While this column is directed at lawyers, it applies equally well to anyone sending or receiving confidential communications via email and expecting those communications to actually be confidential.
We think of business email compromise as one of those spear phishing emails that pretend to come from the boss telling you to wire money to China for a secret deal; well here is a different version with a couple of twists and turns.
In this case, it was a lawyer’s email that was hacked AND the lawyer knew that someone was going after his email. He had just prevailed in a case and the other side was due to pay $63,000 to his client, through him.
He sent opposing counsel the wiring instructions via email, even though he know that his email was under attack. He had even discussed the attack with his client, but he did not tell the opposing counsel.
As you probably guessed, the hacker sent another email to the other attorney with new wiring instructions which needless to say, did not send the money to the prevailing attorney’s client.
There are a number of twists to this settlement – weird ones – you can read the article below if you are interested, but one twist was that the prevailing side was supposed dismiss their case in two days, but the other side didn’t have to pay for 15 days, so fundamentally, the dismissal was not conditioned on the prevailing party getting their money.
Both sides went to court – one side to get the losing side to pay another $63k; the other side to get the prevailing side to dismiss their suit without getting paid.
The court said that the side that paid had behaved reasonably. That side said that the replacement email even used the typical bad grammar that the prevailing attorney use.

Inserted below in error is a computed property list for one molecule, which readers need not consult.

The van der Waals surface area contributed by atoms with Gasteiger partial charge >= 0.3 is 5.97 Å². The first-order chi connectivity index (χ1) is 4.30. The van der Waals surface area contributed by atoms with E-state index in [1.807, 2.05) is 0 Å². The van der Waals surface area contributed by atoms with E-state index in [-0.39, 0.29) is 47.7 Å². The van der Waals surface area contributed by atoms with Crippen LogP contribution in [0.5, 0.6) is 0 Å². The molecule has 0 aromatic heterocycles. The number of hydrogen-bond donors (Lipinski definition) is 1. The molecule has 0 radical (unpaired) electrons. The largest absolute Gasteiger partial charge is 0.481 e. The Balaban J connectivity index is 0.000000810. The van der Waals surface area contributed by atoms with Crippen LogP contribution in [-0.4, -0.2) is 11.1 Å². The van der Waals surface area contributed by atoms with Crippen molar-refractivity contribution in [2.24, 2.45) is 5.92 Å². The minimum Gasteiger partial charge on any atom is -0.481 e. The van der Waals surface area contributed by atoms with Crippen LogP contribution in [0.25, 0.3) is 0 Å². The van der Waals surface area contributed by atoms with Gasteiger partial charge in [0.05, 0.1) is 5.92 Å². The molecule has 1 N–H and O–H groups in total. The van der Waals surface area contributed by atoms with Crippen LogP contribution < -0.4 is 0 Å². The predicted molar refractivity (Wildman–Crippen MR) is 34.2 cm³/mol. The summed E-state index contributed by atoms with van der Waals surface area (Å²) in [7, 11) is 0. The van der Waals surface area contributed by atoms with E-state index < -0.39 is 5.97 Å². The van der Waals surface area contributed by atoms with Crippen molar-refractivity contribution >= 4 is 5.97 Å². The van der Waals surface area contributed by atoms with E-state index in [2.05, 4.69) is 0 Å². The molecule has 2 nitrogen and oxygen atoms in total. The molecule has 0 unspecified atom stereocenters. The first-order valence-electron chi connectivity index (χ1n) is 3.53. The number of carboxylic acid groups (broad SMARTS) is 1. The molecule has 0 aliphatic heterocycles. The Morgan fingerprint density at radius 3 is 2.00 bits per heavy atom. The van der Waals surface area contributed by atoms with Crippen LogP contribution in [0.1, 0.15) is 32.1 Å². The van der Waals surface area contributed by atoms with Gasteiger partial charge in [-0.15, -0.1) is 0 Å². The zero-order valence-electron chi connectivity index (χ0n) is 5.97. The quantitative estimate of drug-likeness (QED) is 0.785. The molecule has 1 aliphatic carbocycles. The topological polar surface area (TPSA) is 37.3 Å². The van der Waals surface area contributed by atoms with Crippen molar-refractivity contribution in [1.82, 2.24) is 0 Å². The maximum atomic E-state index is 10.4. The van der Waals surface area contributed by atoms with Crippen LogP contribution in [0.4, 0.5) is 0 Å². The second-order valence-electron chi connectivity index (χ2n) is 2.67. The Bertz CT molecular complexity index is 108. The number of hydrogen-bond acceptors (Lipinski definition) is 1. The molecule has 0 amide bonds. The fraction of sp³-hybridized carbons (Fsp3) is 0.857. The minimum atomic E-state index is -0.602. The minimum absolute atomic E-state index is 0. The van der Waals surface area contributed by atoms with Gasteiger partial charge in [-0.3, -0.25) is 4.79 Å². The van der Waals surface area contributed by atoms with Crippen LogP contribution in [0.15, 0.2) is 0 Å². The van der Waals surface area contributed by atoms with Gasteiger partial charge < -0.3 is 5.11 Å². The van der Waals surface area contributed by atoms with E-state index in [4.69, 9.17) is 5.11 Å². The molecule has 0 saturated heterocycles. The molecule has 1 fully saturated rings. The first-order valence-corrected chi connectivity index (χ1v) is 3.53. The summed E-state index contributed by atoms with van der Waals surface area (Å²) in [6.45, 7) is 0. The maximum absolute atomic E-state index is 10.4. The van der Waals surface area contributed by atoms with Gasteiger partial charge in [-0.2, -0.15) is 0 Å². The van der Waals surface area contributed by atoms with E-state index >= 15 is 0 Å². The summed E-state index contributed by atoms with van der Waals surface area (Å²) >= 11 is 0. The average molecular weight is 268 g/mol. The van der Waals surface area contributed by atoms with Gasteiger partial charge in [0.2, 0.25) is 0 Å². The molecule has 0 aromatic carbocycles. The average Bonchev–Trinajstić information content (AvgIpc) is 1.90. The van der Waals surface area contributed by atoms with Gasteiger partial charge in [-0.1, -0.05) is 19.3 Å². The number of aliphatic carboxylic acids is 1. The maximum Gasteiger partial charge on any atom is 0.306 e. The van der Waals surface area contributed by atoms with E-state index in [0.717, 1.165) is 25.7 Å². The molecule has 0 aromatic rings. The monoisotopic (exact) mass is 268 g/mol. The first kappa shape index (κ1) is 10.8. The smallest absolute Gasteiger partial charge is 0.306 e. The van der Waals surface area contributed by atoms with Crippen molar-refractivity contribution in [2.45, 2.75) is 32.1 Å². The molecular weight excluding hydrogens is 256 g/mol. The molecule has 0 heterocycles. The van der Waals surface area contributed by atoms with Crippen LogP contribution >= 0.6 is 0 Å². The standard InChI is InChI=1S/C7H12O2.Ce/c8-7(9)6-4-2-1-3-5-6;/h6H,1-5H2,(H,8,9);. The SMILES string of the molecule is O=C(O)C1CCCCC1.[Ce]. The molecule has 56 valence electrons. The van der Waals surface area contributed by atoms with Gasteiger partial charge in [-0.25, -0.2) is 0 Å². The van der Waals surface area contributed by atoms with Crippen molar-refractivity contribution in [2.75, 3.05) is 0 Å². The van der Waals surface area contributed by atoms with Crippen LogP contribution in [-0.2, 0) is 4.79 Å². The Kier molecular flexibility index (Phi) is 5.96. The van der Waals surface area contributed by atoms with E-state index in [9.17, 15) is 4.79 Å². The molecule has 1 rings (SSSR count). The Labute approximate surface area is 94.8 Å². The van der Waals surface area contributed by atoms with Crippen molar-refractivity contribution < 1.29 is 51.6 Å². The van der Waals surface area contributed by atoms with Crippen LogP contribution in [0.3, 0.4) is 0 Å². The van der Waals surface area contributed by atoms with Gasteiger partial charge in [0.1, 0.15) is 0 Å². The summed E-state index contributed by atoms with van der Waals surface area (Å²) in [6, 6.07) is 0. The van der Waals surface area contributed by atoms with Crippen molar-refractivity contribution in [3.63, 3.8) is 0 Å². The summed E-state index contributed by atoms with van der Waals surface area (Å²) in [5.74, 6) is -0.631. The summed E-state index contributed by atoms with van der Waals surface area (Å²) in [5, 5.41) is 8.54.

Another interesting aspect of this case is that the prevailing counsel claimed that he had no obligation to tell the opposing counsel that his email had been hacked. The court and counsel could not find any cases that said that counsel had an obligation to inform the other side of the breach.
The court decided that, in the absence of law or precedent, common sense prevails (which is interesting in itself) and said that the losing side did not have to pay again and the prevailing side had to dismiss their suit.
For attorneys, it is important to understand what their obligations might be with regard to protecting email between themselves and their client.
The American Bar Association issued a formal opinion in 2011 titled “Duty to Protect the Confidentiality of E-mail Communication with One’s Client” . ABA opinions don’t carry the force of law, but still I would think that if there was a problem, using an ABA formal ethics opinion might carry some weight either in court or in front of the ethics committee, should a client choose to go there. The summary of the opinion is this:
“A lawyer sending or receiving substantive communications with a client via e-mail or other electronic means ordinarily must warn the client about the risk of sending or receiving electronic communications using a computer or other device, or e-mail account, where there is a significant risk that a third party may